Society

Zoo Director Defends Decision To Kill Harambe

| by Sheena Vasani

The Cincinnati Zoo director is publicly defending the decision to shoot and kill Harambe the gorilla after a boy fell into his enclosure.

Zoo director Thomas Maynard argues the 17-year-old gorilla was not a gentle creature and that he had seen the animal "take a coconut and crush it," the Daily Mail reports.

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“This child was being dragged around and his head was banging on the concrete. This was not a gentle thing,” Maynard said. “We did not take the shooting lightly. But that child's life was in danger and people who question that, or are Monday morning quarterbacks or second-guessers, don't understand that you can't take a risk with a silverback gorilla.”

Maynard added that -- given the gorilla was six times stronger than an adult male -- his erratic behavior warranted such a drastic step.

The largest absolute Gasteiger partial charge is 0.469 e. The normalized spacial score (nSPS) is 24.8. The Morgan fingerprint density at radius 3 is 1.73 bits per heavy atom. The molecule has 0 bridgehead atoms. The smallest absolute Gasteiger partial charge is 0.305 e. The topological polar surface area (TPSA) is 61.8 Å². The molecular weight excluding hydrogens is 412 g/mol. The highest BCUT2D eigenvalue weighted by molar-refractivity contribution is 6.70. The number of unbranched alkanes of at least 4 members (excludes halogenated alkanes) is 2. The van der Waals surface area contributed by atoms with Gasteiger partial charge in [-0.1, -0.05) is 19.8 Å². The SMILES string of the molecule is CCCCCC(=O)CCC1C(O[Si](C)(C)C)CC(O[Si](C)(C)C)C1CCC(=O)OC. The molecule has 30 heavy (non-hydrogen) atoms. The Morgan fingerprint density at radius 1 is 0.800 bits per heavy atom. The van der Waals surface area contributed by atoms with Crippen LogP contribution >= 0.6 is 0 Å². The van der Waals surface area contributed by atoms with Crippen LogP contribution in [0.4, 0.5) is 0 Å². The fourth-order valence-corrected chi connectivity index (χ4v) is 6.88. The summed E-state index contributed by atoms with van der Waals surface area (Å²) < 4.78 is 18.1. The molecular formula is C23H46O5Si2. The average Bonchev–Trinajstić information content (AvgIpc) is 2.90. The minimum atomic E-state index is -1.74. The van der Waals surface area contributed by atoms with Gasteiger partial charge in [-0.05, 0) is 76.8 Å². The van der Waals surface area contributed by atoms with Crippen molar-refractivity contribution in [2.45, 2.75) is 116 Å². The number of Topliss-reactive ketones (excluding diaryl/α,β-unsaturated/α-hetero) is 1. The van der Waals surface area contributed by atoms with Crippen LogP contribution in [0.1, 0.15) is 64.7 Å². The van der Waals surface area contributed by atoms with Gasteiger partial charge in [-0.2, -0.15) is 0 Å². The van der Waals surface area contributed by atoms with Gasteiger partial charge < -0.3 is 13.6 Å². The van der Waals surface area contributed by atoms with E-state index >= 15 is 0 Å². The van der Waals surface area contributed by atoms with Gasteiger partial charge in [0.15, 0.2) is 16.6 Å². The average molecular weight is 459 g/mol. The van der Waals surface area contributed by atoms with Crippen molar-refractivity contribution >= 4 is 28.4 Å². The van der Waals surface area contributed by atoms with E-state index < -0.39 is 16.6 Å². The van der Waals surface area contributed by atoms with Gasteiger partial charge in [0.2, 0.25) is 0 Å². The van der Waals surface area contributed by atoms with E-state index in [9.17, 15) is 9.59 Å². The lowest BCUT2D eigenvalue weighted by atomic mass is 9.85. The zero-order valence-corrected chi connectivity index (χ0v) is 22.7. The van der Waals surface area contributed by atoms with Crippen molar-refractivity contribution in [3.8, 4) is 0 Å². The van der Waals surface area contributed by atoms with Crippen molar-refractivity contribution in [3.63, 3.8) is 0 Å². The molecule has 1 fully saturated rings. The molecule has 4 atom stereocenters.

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“Looking back, we would make the same decision. We are heartbroken about losing Harambe, but a child's life was in danger and a quick decision had to be made,” Maynard said.

He explained tranquilizing the gorilla was not an option because it may not have sedated the animal quickly enough to save the child.

Other zookeepers agree with Maynard’s stance.

“I'll bet my life on this [if the gorilla was not shot], that child would not be here today,” Jack Hanna said.  

Yet some experts, and those who directly worked with Harambe, disagree the gorilla needed to be shot

“He was a character. He grew up to be a beautiful, beautiful animal, never aggressive and never mean,” said Jerry Stones, who had raised Harambe since he was born. “He would tease the heck out of people and would do things to irritate you just like some kids.”

Stones said he even let the gorilla sleep with him on his bed when it was a baby.

Professor Gisela Kaplan, who has worked with gorillas like Harambe, called the animal a "gentle giant," The Age reports.

"Gorillas don't attack. They are a peaceful species," she said. "They will only attack if there's a real threat to their own existence. There are records of them saving children before in very similar situations when a child had fallen into an enclosure,” she said.

Sources: Daily MailThe Age / Photo credit: ViralHog via CNN

 

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